The future of one of Scotland’s most important streets is at a turning point.
For many years questions have been asked about the future of Princes Street and projects proposed to ensure its prosperity. Plans for an underground mall – Princes Street Galleries – were aborted, while Edinburgh has tinkered with traffic flows and ideas of pedestrianisation.
Princes Street matters because it is arguably Scotland’s most famous thoroughfare and its health is a symbol of the country’s vitality. If you visited Paris and witnessed a down-at-heel Champs-Élysées, this would leave a lasting impression.
The street is now at a crossroads as it faces twin pressures from the internet and the new St James Centre. High street shopping is in decline as customers turn to online and alternative out-of-town options. High rents on Princes Street are adding to this problem. And the nearby St James development, with its improved facilities, is threatening to lure flagship stores away from their once indispensable position facing the castle.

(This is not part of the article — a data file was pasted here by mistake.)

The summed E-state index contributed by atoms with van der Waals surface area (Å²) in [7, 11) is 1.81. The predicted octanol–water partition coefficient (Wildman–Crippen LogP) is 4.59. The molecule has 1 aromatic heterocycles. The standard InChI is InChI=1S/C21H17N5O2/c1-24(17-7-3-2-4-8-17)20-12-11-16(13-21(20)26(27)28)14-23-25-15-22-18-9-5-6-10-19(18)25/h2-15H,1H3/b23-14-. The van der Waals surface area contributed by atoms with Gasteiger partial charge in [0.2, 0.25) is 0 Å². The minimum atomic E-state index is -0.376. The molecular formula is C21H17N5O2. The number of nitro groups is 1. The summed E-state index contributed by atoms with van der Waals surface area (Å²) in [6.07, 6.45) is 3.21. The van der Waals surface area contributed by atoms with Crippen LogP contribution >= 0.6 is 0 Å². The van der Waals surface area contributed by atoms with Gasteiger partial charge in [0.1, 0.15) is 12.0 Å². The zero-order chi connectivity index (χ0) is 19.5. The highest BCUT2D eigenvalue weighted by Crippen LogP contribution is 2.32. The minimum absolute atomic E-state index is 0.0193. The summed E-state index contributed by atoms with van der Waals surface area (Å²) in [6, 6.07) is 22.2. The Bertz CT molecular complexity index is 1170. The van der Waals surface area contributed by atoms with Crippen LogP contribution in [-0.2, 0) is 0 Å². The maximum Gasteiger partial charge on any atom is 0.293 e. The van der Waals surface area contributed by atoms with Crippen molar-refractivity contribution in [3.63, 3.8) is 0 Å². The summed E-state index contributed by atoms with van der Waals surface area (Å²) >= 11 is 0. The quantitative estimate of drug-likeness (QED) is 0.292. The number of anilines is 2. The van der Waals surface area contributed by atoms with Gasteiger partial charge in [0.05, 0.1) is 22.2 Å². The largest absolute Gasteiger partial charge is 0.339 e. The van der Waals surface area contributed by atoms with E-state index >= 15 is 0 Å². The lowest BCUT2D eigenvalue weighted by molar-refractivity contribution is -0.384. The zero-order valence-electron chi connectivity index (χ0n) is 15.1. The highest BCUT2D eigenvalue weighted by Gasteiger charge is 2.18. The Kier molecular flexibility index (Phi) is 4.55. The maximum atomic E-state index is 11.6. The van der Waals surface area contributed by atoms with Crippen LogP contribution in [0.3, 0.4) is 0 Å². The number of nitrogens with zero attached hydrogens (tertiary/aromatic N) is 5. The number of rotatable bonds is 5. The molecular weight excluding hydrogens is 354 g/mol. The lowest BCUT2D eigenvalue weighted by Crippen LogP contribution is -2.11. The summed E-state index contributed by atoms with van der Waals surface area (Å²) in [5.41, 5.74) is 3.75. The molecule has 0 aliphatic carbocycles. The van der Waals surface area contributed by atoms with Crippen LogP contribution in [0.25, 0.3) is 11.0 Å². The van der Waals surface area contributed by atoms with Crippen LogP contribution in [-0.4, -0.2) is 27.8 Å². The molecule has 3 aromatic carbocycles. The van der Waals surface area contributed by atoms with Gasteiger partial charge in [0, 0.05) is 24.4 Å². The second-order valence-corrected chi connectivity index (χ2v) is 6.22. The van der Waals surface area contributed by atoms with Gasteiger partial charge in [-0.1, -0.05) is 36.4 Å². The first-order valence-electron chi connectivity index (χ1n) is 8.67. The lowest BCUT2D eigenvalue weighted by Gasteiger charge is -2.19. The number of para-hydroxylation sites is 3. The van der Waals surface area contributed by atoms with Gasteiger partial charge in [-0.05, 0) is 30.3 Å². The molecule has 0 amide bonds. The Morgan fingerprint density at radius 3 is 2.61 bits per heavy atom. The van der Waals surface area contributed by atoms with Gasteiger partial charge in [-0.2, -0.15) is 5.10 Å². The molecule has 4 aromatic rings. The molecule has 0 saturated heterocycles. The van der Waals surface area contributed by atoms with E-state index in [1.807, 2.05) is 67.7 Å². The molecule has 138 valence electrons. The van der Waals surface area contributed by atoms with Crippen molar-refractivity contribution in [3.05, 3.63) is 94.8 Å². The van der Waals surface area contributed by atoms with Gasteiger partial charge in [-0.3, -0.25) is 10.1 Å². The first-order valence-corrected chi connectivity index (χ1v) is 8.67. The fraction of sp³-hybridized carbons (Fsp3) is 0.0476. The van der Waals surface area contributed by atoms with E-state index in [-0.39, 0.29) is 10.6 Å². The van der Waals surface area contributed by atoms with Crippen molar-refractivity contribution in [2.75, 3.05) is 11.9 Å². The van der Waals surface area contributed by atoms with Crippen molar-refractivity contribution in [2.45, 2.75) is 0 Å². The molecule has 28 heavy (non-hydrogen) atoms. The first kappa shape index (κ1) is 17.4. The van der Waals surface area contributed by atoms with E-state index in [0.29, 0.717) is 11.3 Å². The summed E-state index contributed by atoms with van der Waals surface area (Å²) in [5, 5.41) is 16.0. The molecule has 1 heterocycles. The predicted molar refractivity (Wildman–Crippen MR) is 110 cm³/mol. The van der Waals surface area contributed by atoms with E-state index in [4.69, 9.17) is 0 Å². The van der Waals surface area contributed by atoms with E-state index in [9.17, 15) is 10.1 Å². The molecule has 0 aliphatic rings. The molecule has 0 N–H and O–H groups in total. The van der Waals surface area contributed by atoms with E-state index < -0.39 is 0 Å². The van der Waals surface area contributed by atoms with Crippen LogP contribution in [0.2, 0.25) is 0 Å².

Princes Street therefore needs to reinvent itself. And it must begin that process immediately.
A more open-minded approach is required from planners on what is viable. More residential, more hotels, restaurants and coffee shops and more experiential units will be part of the future. The Johnnie Walker Visitor Centre in the former Fraser’s store in the west end is an example of this.
Princes Street must also link better with the Gardens, which are woefully underused. The dual carriageway is enough to dissuade most locals from ever venturing in. By working together – and there are interesting plans to develop the Gardens – both can benefit from increased footfall and new uses.
Simply hoping that Princes Street will remain a premier shopping destination will not be enough – the time for reinvention is now.